Your Greensboro home insurance policy covers your swimming pools in a couple of ways:
- Your pool is covered if it gets damaged or destroyed by any of the covered perils listed in your policy
- You’re protected against liability suits stemming from someone (other than family members) getting injured or killed as a result of an incident involving your swimming pool
Your homeowner’s insurance typically helps pay for the repair or replacement of your swimming pool if it’s damaged or destroyed by things such as fire, hail, vandalism, wind, falling objects, explosion, lightning strikes and more. Claim amounts allowed are up to the limits detailed in your policy. Bear in mind that there is most likely an exclusion in your Greensboro home insurance coverage for damage caused by water freezing in your pool, so make sure to drain it after swimming season, before the cold weather sets in.
Pool Types Matter
Coverage for your swimming pool will most likely depend on what type of pool you own. If it’s an in-ground or permanently installed above-ground pool, most policies will have it covered under the “other structures” portion of the contract. For portable-type, above-ground pools that can be moved when relocating, most policies will cover these under the personal property portion of the policy.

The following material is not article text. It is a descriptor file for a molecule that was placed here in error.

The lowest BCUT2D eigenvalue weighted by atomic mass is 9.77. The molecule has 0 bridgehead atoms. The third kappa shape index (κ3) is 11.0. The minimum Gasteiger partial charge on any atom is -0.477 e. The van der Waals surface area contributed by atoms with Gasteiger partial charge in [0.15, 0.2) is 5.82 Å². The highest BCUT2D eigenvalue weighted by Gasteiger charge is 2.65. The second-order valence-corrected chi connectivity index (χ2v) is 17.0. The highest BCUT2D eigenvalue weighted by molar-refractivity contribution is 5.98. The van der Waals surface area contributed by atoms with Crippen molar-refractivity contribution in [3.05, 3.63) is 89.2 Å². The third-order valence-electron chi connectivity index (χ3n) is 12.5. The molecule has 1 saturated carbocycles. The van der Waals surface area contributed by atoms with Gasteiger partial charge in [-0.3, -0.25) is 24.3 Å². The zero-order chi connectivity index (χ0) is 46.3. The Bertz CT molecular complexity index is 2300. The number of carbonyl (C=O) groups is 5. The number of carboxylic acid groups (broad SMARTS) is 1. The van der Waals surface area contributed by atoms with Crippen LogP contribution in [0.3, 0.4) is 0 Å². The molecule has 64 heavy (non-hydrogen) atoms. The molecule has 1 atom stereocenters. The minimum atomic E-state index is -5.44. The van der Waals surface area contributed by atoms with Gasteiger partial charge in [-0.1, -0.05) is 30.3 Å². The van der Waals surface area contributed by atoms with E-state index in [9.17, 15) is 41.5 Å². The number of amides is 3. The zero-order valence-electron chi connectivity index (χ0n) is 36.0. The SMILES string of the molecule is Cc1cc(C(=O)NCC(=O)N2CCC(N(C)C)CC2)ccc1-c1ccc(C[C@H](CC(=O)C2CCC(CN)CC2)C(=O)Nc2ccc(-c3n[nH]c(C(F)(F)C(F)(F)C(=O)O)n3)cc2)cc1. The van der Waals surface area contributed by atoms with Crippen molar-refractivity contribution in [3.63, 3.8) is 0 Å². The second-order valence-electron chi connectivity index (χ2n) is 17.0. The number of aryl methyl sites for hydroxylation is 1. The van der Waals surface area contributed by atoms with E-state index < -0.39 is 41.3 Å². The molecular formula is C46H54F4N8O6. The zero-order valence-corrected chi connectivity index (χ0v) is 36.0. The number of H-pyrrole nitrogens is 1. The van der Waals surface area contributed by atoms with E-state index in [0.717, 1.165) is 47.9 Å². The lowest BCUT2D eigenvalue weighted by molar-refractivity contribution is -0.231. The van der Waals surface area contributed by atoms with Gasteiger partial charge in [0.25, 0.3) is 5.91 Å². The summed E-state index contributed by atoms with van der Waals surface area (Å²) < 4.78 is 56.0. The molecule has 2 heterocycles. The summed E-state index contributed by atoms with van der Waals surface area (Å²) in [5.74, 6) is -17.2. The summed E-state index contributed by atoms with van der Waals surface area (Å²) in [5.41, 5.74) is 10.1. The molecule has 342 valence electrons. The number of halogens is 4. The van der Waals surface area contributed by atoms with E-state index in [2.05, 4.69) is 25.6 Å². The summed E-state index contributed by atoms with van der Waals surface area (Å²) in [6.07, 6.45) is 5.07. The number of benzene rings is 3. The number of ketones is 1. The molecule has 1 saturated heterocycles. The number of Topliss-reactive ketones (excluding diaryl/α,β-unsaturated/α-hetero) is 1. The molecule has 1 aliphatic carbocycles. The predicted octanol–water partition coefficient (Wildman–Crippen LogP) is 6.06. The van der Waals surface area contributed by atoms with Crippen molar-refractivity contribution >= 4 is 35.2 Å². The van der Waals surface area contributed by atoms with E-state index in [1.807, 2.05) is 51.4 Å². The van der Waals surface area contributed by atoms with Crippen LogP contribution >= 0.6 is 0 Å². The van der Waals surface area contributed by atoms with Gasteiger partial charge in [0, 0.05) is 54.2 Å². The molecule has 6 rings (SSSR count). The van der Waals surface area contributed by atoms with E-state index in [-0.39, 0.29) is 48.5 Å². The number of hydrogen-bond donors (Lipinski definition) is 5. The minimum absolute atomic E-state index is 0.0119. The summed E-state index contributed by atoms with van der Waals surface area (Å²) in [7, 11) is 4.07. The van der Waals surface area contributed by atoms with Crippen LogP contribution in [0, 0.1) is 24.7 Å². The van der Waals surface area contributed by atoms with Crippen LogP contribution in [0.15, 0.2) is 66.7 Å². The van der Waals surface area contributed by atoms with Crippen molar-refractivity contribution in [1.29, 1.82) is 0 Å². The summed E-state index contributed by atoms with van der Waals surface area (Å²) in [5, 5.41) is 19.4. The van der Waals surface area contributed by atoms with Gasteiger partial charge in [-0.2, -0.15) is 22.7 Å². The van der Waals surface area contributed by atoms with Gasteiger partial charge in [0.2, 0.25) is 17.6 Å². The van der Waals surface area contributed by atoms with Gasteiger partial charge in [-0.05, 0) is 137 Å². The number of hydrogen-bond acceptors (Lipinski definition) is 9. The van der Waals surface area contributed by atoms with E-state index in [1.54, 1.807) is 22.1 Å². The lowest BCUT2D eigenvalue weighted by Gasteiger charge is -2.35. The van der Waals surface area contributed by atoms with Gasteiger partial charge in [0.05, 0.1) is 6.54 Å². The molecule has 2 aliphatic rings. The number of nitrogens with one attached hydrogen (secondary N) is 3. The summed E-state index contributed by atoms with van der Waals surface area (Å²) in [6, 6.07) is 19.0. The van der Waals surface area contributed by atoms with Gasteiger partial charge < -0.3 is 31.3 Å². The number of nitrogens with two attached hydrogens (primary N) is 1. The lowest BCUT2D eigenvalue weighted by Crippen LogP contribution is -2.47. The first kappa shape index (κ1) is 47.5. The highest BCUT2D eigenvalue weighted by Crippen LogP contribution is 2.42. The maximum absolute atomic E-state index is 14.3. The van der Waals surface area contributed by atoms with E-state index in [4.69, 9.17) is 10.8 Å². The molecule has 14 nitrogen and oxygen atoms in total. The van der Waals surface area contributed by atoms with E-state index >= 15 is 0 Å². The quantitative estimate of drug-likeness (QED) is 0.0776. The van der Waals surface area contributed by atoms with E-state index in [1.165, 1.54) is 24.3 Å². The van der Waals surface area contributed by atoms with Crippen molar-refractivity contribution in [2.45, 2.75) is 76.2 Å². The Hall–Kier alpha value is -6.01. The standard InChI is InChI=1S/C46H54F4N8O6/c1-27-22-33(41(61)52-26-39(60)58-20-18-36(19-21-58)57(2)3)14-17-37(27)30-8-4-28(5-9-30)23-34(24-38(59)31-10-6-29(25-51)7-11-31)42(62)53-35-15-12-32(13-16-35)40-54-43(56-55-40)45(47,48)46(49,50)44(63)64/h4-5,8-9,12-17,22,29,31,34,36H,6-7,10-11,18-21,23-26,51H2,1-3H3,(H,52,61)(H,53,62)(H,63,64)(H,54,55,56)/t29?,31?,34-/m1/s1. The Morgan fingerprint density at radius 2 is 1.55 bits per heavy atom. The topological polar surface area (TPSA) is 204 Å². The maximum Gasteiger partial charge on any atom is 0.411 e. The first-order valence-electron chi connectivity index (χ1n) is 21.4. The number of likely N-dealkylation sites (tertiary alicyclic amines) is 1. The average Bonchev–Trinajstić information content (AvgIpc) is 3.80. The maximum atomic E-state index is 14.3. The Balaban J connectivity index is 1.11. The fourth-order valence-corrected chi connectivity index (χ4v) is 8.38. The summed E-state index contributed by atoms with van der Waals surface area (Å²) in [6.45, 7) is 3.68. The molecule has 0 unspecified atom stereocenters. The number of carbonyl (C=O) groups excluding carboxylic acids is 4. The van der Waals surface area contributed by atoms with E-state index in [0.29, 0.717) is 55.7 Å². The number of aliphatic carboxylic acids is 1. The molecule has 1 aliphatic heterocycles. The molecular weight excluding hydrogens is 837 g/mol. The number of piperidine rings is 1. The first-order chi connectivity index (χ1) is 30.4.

Swimming Pool Liability Concerns
According to the Insurance Information Institute (III), the years 2005-2014 saw an average of more than 3,500 fatal drownings per year in the U.S. If you’re installing a back-yard swimming pool or hot tub, it’ll be just one more added to the approximate 7.5 million pools and five million hot tubs in the country.
To your homeowner’s insurance company, these recreational additions to your home are considered “attractive nuisances.” They may be enjoyable and turn your home into the neighborhood oasis, but they also significantly increase your home’s liability risk.
Your standard Greensboro home insurance policy typically has liability limits of $100,000. The III recommends increasing the liability limit of your policy to $300,000-$500,000 if you own a swimming pool. These limits should be increased even more if your assets so warrant. They further state that you might want to consider taking out an umbrella policy, which gives you additional liability coverage over and above your homeowner’s liability coverage. Your trusted insurance agent can help you determine how much coverage you should have to protect your assets from a liability suit regarding your pool.